Pensions has been on the political agenda in recent months and a number of noteworthy changes are coming out of this.

In Germany, new legislation implemented earlier this year to lower the minimum state retirement age to 63 for individuals with 45+ years of contributions into the public retirement program comes as something of a surprise, in particular since not only times of full employment count but also periods of unemployment and parental leave.

The change, at the same time as retirement ages are generally rising from 65 to 67, is due to an election promise of one of the partners in the "Grand Coalition", made no doubt at least partly in response to concerns of employees that retirement is now further away or poorer than they had anticipated.  Despite ongoing concerns raised by employers groups as to the increased cost and the disadvantage of losing senior and valuable workers who choose to retire at 63, this proposal has already been implemented.  With additional costs of approx. EUR 160bn accumulating until 2030, it remains to be seen whether or not this controversial piece of legislation can be upheld should the economic environment start to deteriorate again.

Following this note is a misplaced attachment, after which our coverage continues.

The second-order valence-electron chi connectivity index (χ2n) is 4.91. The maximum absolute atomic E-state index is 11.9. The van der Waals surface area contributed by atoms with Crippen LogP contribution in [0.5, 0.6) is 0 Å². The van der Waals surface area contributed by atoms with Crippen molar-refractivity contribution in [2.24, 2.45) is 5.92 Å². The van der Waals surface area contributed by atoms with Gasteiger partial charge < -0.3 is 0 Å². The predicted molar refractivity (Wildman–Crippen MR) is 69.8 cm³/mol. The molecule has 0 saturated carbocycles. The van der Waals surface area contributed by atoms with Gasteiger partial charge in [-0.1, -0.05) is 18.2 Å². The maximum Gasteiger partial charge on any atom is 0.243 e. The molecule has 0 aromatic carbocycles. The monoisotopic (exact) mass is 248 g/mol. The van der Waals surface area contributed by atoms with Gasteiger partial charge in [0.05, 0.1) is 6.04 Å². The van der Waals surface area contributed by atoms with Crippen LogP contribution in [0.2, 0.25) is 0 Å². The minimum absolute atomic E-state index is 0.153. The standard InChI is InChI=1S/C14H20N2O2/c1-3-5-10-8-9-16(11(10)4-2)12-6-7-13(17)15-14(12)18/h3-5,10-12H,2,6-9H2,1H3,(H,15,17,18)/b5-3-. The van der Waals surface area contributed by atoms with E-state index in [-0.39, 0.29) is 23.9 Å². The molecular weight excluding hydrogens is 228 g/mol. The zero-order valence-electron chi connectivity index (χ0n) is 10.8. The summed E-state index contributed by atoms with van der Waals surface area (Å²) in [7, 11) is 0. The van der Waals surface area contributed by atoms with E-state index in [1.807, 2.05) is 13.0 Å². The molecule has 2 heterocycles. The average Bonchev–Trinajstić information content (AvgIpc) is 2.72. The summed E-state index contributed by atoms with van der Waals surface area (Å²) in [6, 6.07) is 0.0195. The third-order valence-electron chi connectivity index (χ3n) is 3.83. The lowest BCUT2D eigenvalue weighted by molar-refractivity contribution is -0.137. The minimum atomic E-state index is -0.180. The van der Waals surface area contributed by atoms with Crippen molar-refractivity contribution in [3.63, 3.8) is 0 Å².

In China, development continues of the enterprise annuities, the retirement plans that employers in China are permitted to offer.  The Ministry of Human Resource and Social Security (MOHRSS) promulgated an “Opinion on Further Improving the Filing Work of Enterprise Annuity Plans” on 16 May 2014. In addition, by 1 August 2014, MOHRSS also completed the annual review of the qualification certificates of enterprise annuity fund management institutions according to its “Circular on Qualification Renewal on Enterprise Annuity Fund Management Institution”. MOHRSS approved 31 institutions' renewals and revoked 1 institution's qualification.

On a policy level, the State Council released “Several Opinions on Accelerating the Development of the Modern Insurance Service Industry” on 10 August 2014. They emphasise the government interest in developing commercial insurance as an important pillar of the overall social security system, and support insurance institutions to expand into enterprise annuity business.

In the UK, following a surprise announcement in the annual budget statement on the Chancellor of the Exchequer (the UK's Finance Minister) in relation to pensions, changes are being made to pensions taxation.  The effect of this is that any pension funded on a defined contribution basis may be taken all at once on retirement, or at any time that the individual wishes.  The move appears to be motivated by an intention to allow individuals the freedom to choose not to use the fund to provide a pension over time if they wish to invest it in another way (or, as the Pensions Minister said when the changes were announced, use it to buy a Lamborghini).  The changes will come into force next April, and include a right of all individual to free "guidance" on the options available for spending or investing their pension fund, once they reach retirement, payable by a levy on financial services firms.